UNIDENTIFIED MALE: How do you approve of someone that is really demeaning your way of life and then participate in an event that is celebrating what you're doing? It's contradictory.

O'DONOGHUE: Mayor Bloomberg invited two "Sopranos" cast members, Dominic Chianese, who plays Uncle Junior, and Lorraine Bracco, who plays Dr. Melfi, a psychiatrist, to march with him on Monday. The mayor says he chose them not because they're "Sopranos," but because they've helped in some city initiatives.

MICHAEL BLOOMBERG (R), MAYOR OF NEW YORK: I apologize if anybody is offended, but if you don't -- if you're offended, don't wave back when they wave at you.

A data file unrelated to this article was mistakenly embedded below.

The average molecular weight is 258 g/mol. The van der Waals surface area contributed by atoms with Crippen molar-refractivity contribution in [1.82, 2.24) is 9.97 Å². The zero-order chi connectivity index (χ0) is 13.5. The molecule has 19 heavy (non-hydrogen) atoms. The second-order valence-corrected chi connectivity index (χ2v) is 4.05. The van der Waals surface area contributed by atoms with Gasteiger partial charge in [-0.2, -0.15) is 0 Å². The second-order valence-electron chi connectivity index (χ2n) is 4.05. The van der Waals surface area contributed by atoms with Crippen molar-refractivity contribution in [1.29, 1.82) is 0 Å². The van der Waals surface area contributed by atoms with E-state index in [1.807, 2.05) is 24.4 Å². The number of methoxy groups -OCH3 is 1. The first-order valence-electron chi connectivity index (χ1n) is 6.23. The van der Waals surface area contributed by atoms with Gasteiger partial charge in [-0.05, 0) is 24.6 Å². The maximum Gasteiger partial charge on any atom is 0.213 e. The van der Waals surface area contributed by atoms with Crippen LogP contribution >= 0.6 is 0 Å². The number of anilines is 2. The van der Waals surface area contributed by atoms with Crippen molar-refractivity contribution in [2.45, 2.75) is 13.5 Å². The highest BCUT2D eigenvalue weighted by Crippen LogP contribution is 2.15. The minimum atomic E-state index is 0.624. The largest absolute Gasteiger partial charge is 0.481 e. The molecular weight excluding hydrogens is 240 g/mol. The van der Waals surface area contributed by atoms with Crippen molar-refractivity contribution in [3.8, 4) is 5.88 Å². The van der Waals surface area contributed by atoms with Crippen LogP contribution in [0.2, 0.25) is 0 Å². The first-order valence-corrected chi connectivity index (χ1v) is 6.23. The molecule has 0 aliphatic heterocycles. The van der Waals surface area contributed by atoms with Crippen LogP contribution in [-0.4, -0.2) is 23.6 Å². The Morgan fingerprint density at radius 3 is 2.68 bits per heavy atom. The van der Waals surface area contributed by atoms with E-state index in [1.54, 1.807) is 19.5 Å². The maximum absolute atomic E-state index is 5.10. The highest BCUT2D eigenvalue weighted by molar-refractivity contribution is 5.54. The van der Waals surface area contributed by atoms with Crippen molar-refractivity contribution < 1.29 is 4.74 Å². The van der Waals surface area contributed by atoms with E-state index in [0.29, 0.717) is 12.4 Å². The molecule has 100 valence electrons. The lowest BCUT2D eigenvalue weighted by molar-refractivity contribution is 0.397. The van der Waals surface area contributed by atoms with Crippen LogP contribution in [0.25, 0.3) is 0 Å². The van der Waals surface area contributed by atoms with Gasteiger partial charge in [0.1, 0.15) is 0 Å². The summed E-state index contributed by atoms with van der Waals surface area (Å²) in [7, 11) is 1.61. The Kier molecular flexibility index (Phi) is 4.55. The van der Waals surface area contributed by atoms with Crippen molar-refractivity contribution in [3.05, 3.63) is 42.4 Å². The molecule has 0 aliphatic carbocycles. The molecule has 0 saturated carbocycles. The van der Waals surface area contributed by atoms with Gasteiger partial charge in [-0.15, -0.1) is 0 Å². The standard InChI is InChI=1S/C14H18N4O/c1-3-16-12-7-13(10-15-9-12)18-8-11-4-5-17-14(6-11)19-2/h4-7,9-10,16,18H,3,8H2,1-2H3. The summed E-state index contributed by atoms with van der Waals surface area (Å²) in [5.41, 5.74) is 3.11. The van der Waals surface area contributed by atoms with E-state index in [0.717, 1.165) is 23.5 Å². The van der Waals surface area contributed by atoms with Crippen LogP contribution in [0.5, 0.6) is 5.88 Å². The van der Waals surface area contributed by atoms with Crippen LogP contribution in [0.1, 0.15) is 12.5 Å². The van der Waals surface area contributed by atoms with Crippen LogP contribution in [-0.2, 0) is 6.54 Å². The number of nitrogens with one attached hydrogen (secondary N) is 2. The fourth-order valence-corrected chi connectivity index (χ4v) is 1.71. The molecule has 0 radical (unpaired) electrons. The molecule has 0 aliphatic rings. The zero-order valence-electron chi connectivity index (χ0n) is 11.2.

UNIDENTIFIED MALE: No, I won't be waving back.

O'DONOGHUE: The two actors are expected to join the mayor in the parade. This community seems to strongly favor that.


WOODRUFF: Well, as we said, Chris O'Donoghue of CNN affiliate WWOR. We'll keep watching.

That's it for INSIDE POLITICS. Thank you for joining us. I'm Judy Woodruff.


by Sniper; Montana Republican Senate Candidate Pulls Out of Race>